Home security for landlords & tenants


Research has found that rented homes are more vulnerable to burglars than those occupied by their owners1. This is, in part, because neither the landlord nor the tenant want to take responsibility over home security.

Landlords tend to be apathetic over it and don’t go further than the minimum legal requirements2, while tenants don’t want to invest in a home that isn’t theirs.

However, there are benefits for both parties to beef up home security. The landlord avoids paying for damages caused by a burglar breaking and entering, while the tenant doesn’t have their valuables stolen. It’s not even difficult to secure properties; we’ve written some suggestions on ways to do so:

Landlords, here’s what you can do

• Fit good quality locks on doors

The front door is one of the most obvious break-in routes. A nightlatch, more commonly known as a snib, is very vulnerable but still very popular in UK flats. They’ve been known for being popped open with a fish-slice or simply forced open with a shoulder. The best way to prevent this is to upgrade the lock or add a second, more robust lock (in addition to the snib).Cylinder or mortice locks are the most secure. Chain locks are also useful for extra security when the tenants at home.

• Secure the windows against brute force

Another common point of entry for burglars is an unlocked window, especially on ground and first floors. It’s so easy to forget to lock windows, especially in the hotter months, most burglars know this. There are all sorts of locks, including cable locks which restrict how much the window can be opened, so there should be an option for every window type.

• Install smart cameras or video doorbells

If your rented property is a house rather than a flat, you could install CCTV around the perimeter. Not only does this help to deter potential burglars it also catches them on camera if a break in does occur.

CCTV is an invasive approach, so it should only be used if the tenant agrees. It also makes sense to give the tenant access to the App which controls the smart camera, as it’s their possessions they’re protecting.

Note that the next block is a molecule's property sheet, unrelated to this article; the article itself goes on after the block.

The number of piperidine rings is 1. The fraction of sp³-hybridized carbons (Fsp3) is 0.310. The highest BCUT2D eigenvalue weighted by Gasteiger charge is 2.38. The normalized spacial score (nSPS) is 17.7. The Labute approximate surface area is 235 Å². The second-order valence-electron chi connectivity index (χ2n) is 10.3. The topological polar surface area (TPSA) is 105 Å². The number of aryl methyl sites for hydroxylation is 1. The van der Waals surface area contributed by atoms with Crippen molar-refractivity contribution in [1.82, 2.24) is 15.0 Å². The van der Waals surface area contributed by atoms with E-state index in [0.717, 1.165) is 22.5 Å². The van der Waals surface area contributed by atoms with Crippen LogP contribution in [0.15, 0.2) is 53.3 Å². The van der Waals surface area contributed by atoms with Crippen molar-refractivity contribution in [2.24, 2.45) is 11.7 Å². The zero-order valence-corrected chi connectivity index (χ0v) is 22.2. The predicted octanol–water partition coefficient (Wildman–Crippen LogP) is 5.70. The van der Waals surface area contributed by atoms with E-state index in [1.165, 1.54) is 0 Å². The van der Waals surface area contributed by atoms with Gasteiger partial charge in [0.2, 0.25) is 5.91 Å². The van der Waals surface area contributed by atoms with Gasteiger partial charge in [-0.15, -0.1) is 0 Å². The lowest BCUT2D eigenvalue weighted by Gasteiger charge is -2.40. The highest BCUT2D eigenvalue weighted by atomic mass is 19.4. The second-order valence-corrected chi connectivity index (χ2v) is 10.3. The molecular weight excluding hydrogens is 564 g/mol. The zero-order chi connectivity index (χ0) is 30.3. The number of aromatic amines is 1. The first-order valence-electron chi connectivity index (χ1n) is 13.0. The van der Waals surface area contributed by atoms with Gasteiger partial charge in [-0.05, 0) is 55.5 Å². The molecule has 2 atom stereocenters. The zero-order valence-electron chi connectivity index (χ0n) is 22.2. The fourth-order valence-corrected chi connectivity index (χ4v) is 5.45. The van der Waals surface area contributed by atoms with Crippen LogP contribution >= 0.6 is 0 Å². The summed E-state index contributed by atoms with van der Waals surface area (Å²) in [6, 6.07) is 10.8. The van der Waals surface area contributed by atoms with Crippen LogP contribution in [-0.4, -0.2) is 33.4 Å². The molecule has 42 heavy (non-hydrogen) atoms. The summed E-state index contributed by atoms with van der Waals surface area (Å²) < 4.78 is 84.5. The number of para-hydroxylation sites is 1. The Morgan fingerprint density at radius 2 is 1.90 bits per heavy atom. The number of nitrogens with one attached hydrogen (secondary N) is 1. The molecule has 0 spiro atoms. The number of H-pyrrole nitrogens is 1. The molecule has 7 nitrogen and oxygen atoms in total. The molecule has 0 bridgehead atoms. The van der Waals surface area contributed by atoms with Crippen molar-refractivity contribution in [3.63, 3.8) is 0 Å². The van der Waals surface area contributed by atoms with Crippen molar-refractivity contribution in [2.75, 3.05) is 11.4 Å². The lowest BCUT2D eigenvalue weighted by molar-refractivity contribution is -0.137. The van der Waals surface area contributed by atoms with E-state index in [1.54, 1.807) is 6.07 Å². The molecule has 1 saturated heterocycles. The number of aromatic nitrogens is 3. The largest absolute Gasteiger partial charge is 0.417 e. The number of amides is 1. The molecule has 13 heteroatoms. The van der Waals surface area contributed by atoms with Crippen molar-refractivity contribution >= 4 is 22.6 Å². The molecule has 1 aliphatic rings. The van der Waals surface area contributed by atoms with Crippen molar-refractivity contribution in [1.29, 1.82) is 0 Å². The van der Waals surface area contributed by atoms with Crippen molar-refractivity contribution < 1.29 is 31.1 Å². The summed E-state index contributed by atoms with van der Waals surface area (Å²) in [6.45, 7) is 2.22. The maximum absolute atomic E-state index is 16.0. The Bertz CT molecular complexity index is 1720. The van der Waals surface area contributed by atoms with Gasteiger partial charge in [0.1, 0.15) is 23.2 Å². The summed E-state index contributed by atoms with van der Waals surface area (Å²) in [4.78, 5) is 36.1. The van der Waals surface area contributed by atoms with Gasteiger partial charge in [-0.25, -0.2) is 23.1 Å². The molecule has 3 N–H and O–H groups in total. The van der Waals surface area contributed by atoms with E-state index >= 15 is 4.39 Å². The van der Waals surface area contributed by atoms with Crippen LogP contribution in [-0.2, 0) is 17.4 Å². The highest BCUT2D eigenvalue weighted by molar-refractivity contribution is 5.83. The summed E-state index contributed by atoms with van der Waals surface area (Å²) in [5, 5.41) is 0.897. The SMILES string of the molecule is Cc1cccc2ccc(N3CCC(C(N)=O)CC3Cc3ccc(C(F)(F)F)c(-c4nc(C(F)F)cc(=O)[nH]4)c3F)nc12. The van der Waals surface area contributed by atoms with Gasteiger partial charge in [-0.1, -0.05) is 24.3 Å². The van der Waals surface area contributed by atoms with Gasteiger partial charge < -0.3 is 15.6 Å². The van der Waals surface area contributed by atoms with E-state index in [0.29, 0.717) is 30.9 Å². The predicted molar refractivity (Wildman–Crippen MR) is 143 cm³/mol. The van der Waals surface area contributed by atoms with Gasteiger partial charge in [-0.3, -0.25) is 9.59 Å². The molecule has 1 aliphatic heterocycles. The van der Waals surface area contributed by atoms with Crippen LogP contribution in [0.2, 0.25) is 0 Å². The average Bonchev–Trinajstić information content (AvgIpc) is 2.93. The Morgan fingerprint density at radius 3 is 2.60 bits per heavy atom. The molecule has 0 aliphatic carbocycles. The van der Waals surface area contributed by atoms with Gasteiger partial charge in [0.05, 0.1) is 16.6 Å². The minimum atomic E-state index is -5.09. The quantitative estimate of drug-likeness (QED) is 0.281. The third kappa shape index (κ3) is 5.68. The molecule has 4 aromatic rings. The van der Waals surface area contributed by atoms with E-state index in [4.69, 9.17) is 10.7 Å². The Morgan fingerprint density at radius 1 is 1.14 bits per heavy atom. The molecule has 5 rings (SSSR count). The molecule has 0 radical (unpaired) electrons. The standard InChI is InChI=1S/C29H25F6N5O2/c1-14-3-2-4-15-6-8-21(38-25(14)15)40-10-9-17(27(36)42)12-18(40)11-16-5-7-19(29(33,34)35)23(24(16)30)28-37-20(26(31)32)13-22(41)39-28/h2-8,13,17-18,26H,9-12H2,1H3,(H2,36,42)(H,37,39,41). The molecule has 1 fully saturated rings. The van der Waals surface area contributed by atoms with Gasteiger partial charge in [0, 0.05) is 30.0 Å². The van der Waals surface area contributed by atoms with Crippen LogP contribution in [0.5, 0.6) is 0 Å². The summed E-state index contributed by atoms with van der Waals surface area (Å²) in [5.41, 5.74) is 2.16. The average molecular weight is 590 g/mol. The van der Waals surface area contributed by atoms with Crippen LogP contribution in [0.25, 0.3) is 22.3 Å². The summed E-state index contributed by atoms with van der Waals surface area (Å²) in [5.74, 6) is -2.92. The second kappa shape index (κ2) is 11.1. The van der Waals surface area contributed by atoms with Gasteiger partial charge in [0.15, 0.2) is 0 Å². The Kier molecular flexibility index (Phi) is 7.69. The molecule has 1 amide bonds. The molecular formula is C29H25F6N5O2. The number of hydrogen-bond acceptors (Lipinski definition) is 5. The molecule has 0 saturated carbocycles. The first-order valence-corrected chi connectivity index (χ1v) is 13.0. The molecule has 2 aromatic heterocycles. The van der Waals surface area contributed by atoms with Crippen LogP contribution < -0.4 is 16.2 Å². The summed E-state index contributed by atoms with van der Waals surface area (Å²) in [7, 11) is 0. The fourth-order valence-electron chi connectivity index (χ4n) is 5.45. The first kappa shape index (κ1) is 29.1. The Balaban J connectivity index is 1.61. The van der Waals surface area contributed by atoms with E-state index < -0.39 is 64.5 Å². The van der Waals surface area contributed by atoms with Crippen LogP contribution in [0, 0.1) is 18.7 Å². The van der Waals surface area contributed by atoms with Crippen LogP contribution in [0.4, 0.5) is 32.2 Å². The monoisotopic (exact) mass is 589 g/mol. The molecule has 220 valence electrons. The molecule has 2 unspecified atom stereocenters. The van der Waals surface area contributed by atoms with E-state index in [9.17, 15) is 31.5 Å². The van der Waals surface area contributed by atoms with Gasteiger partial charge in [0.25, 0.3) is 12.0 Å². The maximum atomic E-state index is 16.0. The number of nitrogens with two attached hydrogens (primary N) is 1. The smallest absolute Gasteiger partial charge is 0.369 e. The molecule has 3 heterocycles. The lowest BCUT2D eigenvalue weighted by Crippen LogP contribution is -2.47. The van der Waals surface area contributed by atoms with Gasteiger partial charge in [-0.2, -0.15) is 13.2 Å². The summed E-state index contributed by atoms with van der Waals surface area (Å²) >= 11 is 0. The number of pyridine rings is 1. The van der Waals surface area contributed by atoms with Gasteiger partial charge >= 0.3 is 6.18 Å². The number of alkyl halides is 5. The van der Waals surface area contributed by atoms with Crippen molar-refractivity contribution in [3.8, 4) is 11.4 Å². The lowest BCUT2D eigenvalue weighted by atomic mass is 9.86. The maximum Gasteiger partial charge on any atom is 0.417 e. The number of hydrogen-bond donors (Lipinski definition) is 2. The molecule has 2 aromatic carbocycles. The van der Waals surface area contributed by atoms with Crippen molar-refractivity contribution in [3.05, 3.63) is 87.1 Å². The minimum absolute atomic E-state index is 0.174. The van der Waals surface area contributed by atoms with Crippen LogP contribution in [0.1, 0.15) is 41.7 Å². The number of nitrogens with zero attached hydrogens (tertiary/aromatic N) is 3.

What’s particularly useful with modern smart cameras is that tenants’ access can be easily revoked once they move out. It’s also possible to get legal protection in the lease document though, requiring the tenant to give back admin powers when they move out.

• Secure the garden

If the property has an exterior garden it is important to make sure that all access gates and sheds are secured. You can do this by fitting strong padlocks on all doors or gates. If your garden is hard to get into, it may make potential thieves think twice about breaking into your home. The more awkward a property is to break into the less likely they are to try. Having motion activated lights in your gardens and around the exterior of properties is another effective deterrent.

• Avoid using a keybox attached to a wall

Popular amongst AirBnb landlords, but also letting agents, keyboxes offer a place where a new tenant or guest can pick up their key. While they’re practical, they’re also very easy to break into; all you need is a thin strip of metal. A safe solution would be to install the keybox away from the front door. Or, you can use a portable key safe.

• Install Boundary

You can install a Boundary alarm and teach the tenants how to use it while keeping an access code for yourself incase of an emergency. If a relative or friend lives in the property, then you can act as a keyholder – basically someone who gets notified if the alarm is triggered, in addition to the main Boundary alarm user.

If you’re using a keybox, then a Boundary alarm offers reassurance. It will stop a burglar who’s broken into the keybox and then let themselves in. While tenants can simply punch in the code you’ve given them. If the tenant has forgotten the code, you can disarm it from where-ever you are.

Tenants, here’s what you can do

• Setting up light timers

Setting up timed lights that create the illusion of someone being at home is a good way to deter potential unwanted intruders. The Boundary alarm allows you to do this, deterring potential burglars who think you’re at home.

• Check who’s at the door

If you live in a flat which has a communal buzzer system it can be easy to get into the habit of just buzzing people into the building without asking them who’s there. This is however something that you should consider, as nobody wants to be letting sneaky burglars into the building.

• Talk to each other

Not all tenants that live together in shared accommodation will be friends. Although this may be the case it is important that everyone does their part in ensuring the flat is secured. It only takes one forgetful person to leave a window unlocked for everyone in the flat to get robbed.

• Install Boundary

You can buy your own Boundary alarm and install it without damaging a rental property. Boundary is both easy to install and uninstall, therefore moving home with it is a breeze.

[1] The Police Foundation: Safe As Houses
[2] The tenants voice: Landlords Responsibility Towards Tenants